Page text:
The Clarksburg, Beckley, and Wheeling campaigns all incorporated the paid advertising component and delivered the 1% Or Less message to television viewers (and therefore to significantly more people than those actually living in the cities for which data were collected). The television message was delivered to approximately 278,000 (Clarksburg), 363,000 (Beckley), and 418,000 (Wheeling) viewers (11-13). The Parkersburg campaign, which did not incorporate the paid advertising component but had extensive local newspaper coverage, delivered the 1% Or Less message to approximately 22,500 community members, which is the number of people who subscribed to the local daily newspaper.

The first trial was conducted in Clarksburg and included all three 1% Or Less components (paid advertising, media relations, and community-based educational activities) (11). The campaign in Wheeling consisted of paid advertising and media relations (12), and the Parkersburg trial involved a combination of media relations and community-based educational activities (13). The community trial in Beckley involved paid advertising only (13). The Parkersburg and Beckley campaigns were conducted simultaneously and were compared with the same comparison community.

In each campaign and comparison community, we conducted random-digit–dial telephone surveys of milk purchasing and consumption habits for approximately 400 adults immediately before the beginning of the campaign (11-13). A panel design was used. We called the baseline respondents again immediately after the campaign and were able to reinterview 69% of the respondents in Clarksburg, 73% in Wheeling, 67% in Parkersburg, and 67% in Beckley. We collected 1 month of fluid milk sales data from all supermarkets in the campaign and comparison communities for the month immediately before and the month immediately after (i.e., beginning the day after), 6 months after, and 12 months after the campaigns ended. In addition, 2 years after the campaign ended in Wheeling, we collected fluid milk sales data for 1 month. Communities were not randomly assigned to campaign or control.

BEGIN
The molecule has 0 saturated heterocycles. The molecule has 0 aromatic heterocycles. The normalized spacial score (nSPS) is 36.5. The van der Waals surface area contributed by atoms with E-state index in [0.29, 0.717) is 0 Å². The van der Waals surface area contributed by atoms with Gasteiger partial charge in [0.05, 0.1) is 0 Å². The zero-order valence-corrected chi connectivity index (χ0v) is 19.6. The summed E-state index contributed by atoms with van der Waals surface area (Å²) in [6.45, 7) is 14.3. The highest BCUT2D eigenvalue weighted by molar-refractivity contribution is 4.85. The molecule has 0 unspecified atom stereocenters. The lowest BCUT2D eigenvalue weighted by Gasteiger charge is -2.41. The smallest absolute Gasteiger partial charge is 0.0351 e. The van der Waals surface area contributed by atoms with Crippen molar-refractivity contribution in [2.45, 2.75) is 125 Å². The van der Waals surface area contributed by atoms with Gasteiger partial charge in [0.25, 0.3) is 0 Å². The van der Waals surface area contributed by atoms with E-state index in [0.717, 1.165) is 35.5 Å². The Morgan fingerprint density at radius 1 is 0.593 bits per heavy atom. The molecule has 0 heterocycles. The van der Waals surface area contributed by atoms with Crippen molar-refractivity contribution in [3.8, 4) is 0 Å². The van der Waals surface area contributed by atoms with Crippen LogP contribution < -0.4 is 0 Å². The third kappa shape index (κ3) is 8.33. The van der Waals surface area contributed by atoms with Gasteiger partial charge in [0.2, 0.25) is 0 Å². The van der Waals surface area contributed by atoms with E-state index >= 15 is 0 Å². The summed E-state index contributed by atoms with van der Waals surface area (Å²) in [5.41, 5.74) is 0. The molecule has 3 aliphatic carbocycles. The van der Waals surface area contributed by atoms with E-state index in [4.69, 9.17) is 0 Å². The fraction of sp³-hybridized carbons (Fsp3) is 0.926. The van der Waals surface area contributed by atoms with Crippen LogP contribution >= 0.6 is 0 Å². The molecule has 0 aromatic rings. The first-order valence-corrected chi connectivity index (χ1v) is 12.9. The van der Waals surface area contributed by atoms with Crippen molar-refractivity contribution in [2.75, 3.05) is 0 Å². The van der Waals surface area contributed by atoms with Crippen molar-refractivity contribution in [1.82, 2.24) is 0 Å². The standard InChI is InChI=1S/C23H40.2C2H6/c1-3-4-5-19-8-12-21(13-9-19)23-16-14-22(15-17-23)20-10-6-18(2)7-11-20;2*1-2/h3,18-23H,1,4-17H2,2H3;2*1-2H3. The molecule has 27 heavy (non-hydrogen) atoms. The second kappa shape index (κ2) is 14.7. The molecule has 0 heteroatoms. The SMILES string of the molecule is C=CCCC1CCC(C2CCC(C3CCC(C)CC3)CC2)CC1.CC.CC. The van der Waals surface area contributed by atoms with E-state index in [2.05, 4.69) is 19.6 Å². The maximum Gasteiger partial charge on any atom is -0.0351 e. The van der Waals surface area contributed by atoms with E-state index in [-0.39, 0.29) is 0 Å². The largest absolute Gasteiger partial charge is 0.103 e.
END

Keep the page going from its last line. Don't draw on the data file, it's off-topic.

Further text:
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Methods

Campaign costs (not including evaluation costs for telephone survey and milk sales data collection) were determined by adding the costs of the paid media advertising, personnel salaries, travel, communications, incentives, and meetings. These data provided a total campaign cost per community. The costs per person exposed to the campaign and per person who switched from high- to low-fat milk were determined for each approach based on the telephone survey responses received at the immediate end of the campaigns.

The primary outcome measures for the study were milk consumption survey self-reports and supermarket milk sales from the campaign and comparison communities. We compared precampaign and postcampaign (immediately after the campaign) milk consumption and sales and compared precampaign and 6 months postcampaign milk sales.

For self-reported consumption and milk sales, we computed effect sizes (r and d), comparing changes in campaign communities with changes in comparison communities (14). Using Cohen’s conventions for interpreting effect size (14), we defined a small effect as an r from 0.1 to 0.2 or a d from 0.2 to 0.4; a medium effect as an r from 0.3 to 0.4 or a d from 0.5 to 0.7; and a large effect as an r of 0.5 or greater or a d of 0.8 or greater. However, we did not compute an effect size for the campaign community, compute an effect size for the comparison community, and then perform the analysis. Although our computation is conservative, it allows direct comparisons within each of our campaigns and does not overly weigh extreme results.